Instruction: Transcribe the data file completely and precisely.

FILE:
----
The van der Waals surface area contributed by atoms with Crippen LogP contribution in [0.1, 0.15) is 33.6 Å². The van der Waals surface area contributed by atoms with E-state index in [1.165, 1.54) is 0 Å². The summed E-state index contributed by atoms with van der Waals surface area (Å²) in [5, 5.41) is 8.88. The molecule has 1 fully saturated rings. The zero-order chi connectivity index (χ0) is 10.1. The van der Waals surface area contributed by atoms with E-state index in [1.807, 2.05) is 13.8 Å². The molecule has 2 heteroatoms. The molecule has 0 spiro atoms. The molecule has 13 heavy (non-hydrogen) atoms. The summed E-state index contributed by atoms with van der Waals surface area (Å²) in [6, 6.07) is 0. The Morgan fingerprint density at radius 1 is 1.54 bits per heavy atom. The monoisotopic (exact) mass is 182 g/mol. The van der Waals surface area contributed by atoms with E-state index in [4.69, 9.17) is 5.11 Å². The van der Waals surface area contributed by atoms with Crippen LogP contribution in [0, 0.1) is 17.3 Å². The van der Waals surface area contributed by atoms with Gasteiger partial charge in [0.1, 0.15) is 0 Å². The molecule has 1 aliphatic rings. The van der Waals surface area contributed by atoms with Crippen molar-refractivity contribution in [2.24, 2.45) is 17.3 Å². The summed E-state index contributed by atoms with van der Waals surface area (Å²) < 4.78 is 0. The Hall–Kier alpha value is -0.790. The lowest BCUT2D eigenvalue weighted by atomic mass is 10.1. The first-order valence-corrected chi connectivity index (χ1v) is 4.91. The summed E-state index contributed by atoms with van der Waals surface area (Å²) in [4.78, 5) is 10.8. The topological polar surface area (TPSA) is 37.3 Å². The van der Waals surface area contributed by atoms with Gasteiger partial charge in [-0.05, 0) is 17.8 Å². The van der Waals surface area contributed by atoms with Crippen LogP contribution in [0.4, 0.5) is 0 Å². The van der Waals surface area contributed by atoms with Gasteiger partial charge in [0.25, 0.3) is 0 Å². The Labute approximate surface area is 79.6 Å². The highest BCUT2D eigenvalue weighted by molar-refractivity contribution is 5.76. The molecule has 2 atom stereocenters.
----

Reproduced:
The van der Waals surface area contributed by atoms with Crippen LogP contribution in [0.1, 0.15) is 33.6 Å². The van der Waals surface area contributed by atoms with E-state index in [1.165, 1.54) is 0 Å². The summed E-state index contributed by atoms with van der Waals surface area (Å²) in [5, 5.41) is 8.88. The molecule has 1 fully saturated rings. The zero-order chi connectivity index (χ0) is 10.1. The van der Waals surface area contributed by atoms with E-state index in [1.807, 2.05) is 13.8 Å². The molecule has 2 heteroatoms. The molecule has 0 spiro atoms. The molecule has 13 heavy (non-hydrogen) atoms. The summed E-state index contributed by atoms with van der Waals surface area (Å²) in [6, 6.07) is 0. The Morgan fingerprint density at radius 1 is 1.54 bits per heavy atom. The monoisotopic (exact) mass is 182 g/mol. The van der Waals surface area contributed by atoms with E-state index in [4.69, 9.17) is 5.11 Å². The van der Waals surface area contributed by atoms with Crippen LogP contribution in [0, 0.1) is 17.3 Å². The van der Waals surface area contributed by atoms with Gasteiger partial charge in [0.1, 0.15) is 0 Å². The molecule has 1 aliphatic rings. The van der Waals surface area contributed by atoms with Crippen molar-refractivity contribution in [2.24, 2.45) is 17.3 Å². The summed E-state index contributed by atoms with van der Waals surface area (Å²) < 4.78 is 0. The Hall–Kier alpha value is -0.790. The lowest BCUT2D eigenvalue weighted by atomic mass is 10.1. The first-order valence-corrected chi connectivity index (χ1v) is 4.91. The summed E-state index contributed by atoms with van der Waals surface area (Å²) in [4.78, 5) is 10.8. The topological polar surface area (TPSA) is 37.3 Å². The van der Waals surface area contributed by atoms with Gasteiger partial charge in [-0.05, 0) is 17.8 Å². The van der Waals surface area contributed by atoms with Crippen LogP contribution in [0.4, 0.5) is 0 Å². The van der Waals surface area contributed by atoms with Gasteiger partial charge in [0.25, 0.3) is 0 Å². The Labute approximate surface area is 79.6 Å². The highest BCUT2D eigenvalue weighted by molar-refractivity contribution is 5.76. The molecule has 2 atom stereocenters.